Dec. 16, 1998
Mary Ann Kuhn recently received the hospitality industry’s prestigious AAA Four Diamond Award for 1999 for her Middleton Inn on Main Street in the Town of Washington. This is remarkable, especially since she received it less than three years since she opened the bed and breakfast inn.
Kuhn acknowledged being a perfectionist who is constantly trying to improve her inn, but said people are what she likes best about innkeeping.
“My guests ask me how I know how to run an inn. Did I take a course? I didn’t. Actually, my journalism background helps me because innkeeping is so much like producing a show or an event, what with the daily deadlines, the attention to detail, and all the preparation behind the scenes,” Kuhn said, adding she could never get it off the ground without the help of her housekeeper, Laura Smoot and her breakfast chef, Charity Snyder.
And when the curtain goes up at 3 p.m. when the guests start to arrive, the stage is set; the inn is sparkling, afternoon tea is set out, classical music is in the background, the fireplaces are glowing with fires. “As the guests arrive, our focus is on making sure that he or she has a memorable time,” she said.
If you see green bags hanging from your door or your neighbor’s, you know the Rappahannock “Green Pages” has been delivered.
3rd Level has begun delivering the Second Annual Edition of the Rappahannock County Resource Guide and Business Directory. Chris Salmon of 3rd Level estimates it will take two additional weeks to deliver to the entire county.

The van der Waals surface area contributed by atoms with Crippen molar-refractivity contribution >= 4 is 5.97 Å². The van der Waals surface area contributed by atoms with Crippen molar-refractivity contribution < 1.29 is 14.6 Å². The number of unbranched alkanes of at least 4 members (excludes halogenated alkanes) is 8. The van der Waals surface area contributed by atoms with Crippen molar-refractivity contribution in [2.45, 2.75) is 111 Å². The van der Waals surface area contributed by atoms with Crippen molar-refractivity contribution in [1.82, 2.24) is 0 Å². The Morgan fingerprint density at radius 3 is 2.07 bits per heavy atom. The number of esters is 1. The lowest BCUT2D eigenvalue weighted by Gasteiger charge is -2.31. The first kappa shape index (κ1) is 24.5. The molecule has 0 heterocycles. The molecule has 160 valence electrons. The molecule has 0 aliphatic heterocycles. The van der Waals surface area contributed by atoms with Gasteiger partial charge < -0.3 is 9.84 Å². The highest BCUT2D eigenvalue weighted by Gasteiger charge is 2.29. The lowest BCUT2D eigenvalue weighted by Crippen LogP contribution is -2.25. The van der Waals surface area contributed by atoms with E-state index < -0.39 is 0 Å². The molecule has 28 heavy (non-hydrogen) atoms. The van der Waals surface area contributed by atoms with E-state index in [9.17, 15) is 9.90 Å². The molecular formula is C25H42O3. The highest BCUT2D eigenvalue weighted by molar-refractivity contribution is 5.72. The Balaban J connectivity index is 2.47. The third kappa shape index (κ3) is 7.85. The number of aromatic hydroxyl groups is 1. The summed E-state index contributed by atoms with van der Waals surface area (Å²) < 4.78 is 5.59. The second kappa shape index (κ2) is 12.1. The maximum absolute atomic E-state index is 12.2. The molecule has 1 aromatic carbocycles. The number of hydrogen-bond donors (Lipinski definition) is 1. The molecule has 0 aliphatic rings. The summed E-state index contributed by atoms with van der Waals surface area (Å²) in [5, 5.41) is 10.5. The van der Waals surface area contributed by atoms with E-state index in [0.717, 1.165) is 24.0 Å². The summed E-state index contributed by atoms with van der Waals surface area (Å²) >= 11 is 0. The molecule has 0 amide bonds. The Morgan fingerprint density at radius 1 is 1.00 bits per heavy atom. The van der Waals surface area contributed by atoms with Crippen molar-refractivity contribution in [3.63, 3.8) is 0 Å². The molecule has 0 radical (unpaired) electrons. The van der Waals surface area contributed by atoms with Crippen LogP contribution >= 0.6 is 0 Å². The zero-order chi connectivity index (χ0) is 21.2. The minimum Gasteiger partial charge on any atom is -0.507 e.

Provided free to residents by the businesses and government of Rappahannock County, “The Green Pages” is 72 pages of over 235 businesses, offices, professional organizations and county information. The businesses are listed alphabetically for easy reference, as well as under the business categories that best describe their services.
June 17, 1976
Dick Pierson of Amissville considers himself one of the last practitioners of a dying art, a master of a craft that is no longer being properly taught. He is a calligrapher of the old school, instructed in that discipline at the Zanerian College of Penmanship.
Dick’s interest in calligraphy began when he was young.
“As a kid, I never liked anything around me except my grandparents. They lived two miles away and I wore a path to their door, going back and forth,” he said. Under their influence, Dick started collecting “old things” and in a book found an example of old fashioned calligraphy that particularly impressed him. “I can do that,” he told himself. Self satisfaction was his reason.
“I live in the 1890s. I should have come from another time, I belong in another time . . . a time when life was slower and the quality of craftsmanship was higher.”